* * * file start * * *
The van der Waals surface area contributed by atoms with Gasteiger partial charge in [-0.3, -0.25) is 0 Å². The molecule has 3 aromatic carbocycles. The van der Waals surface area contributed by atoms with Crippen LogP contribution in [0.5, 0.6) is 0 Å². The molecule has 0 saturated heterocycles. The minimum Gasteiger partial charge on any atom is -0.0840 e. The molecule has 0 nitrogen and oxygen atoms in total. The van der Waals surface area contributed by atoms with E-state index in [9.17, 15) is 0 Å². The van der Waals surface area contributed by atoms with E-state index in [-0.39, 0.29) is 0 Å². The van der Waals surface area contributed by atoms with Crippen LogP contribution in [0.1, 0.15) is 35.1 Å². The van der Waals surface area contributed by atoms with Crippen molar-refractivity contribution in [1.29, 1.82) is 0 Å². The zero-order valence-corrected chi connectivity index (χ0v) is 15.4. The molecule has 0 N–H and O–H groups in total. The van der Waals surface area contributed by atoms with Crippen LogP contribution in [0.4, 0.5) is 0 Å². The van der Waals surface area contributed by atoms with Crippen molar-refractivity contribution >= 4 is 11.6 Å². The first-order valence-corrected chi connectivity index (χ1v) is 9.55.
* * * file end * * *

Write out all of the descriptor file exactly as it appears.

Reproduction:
The van der Waals surface area contributed by atoms with Gasteiger partial charge in [-0.3, -0.25) is 0 Å². The molecule has 3 aromatic carbocycles. The van der Waals surface area contributed by atoms with Crippen LogP contribution in [0.5, 0.6) is 0 Å². The molecule has 0 saturated heterocycles. The minimum Gasteiger partial charge on any atom is -0.0840 e. The molecule has 0 nitrogen and oxygen atoms in total. The van der Waals surface area contributed by atoms with E-state index in [9.17, 15) is 0 Å². The van der Waals surface area contributed by atoms with E-state index in [-0.39, 0.29) is 0 Å². The van der Waals surface area contributed by atoms with Crippen LogP contribution in [0.1, 0.15) is 35.1 Å². The van der Waals surface area contributed by atoms with Crippen molar-refractivity contribution in [1.29, 1.82) is 0 Å². The zero-order valence-corrected chi connectivity index (χ0v) is 15.4. The molecule has 0 N–H and O–H groups in total. The van der Waals surface area contributed by atoms with Crippen LogP contribution in [0.4, 0.5) is 0 Å². The van der Waals surface area contributed by atoms with Crippen molar-refractivity contribution >= 4 is 11.6 Å². The first-order valence-corrected chi connectivity index (χ1v) is 9.55.